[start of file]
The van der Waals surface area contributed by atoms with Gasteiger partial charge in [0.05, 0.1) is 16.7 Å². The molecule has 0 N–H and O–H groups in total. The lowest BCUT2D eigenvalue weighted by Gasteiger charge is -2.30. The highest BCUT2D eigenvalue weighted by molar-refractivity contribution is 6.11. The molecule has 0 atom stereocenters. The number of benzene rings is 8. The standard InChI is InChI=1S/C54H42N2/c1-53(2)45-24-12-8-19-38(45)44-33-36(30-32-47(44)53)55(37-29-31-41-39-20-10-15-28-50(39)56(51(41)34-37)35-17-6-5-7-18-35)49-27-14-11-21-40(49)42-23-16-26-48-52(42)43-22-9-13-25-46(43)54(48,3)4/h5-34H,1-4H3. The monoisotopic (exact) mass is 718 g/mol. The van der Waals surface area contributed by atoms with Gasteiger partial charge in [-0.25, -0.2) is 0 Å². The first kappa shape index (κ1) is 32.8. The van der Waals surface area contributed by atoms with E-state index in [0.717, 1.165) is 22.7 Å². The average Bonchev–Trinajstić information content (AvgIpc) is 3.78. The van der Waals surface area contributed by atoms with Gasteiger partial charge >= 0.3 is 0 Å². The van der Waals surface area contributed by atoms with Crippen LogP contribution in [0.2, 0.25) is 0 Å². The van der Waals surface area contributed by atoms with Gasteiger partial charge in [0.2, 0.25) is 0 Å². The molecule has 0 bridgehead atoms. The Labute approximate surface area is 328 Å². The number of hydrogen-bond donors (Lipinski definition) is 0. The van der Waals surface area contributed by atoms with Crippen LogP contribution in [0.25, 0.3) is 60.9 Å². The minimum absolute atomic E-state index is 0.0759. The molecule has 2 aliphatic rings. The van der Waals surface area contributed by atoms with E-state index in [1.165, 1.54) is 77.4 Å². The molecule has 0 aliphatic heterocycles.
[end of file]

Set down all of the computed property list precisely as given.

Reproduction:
The van der Waals surface area contributed by atoms with Gasteiger partial charge in [0.05, 0.1) is 16.7 Å². The molecule has 0 N–H and O–H groups in total. The lowest BCUT2D eigenvalue weighted by Gasteiger charge is -2.30. The highest BCUT2D eigenvalue weighted by molar-refractivity contribution is 6.11. The molecule has 0 atom stereocenters. The number of benzene rings is 8. The standard InChI is InChI=1S/C54H42N2/c1-53(2)45-24-12-8-19-38(45)44-33-36(30-32-47(44)53)55(37-29-31-41-39-20-10-15-28-50(39)56(51(41)34-37)35-17-6-5-7-18-35)49-27-14-11-21-40(49)42-23-16-26-48-52(42)43-22-9-13-25-46(43)54(48,3)4/h5-34H,1-4H3. The monoisotopic (exact) mass is 718 g/mol. The van der Waals surface area contributed by atoms with Gasteiger partial charge in [-0.25, -0.2) is 0 Å². The first kappa shape index (κ1) is 32.8. The van der Waals surface area contributed by atoms with E-state index in [0.717, 1.165) is 22.7 Å². The average Bonchev–Trinajstić information content (AvgIpc) is 3.78. The van der Waals surface area contributed by atoms with Gasteiger partial charge >= 0.3 is 0 Å². The van der Waals surface area contributed by atoms with Crippen LogP contribution in [0.2, 0.25) is 0 Å². The van der Waals surface area contributed by atoms with Gasteiger partial charge in [0.2, 0.25) is 0 Å². The molecule has 0 bridgehead atoms. The Labute approximate surface area is 328 Å². The number of hydrogen-bond donors (Lipinski definition) is 0. The van der Waals surface area contributed by atoms with Crippen LogP contribution in [0.25, 0.3) is 60.9 Å². The minimum absolute atomic E-state index is 0.0759. The molecule has 2 aliphatic rings. The van der Waals surface area contributed by atoms with E-state index in [1.165, 1.54) is 77.4 Å². The molecule has 0 aliphatic heterocycles.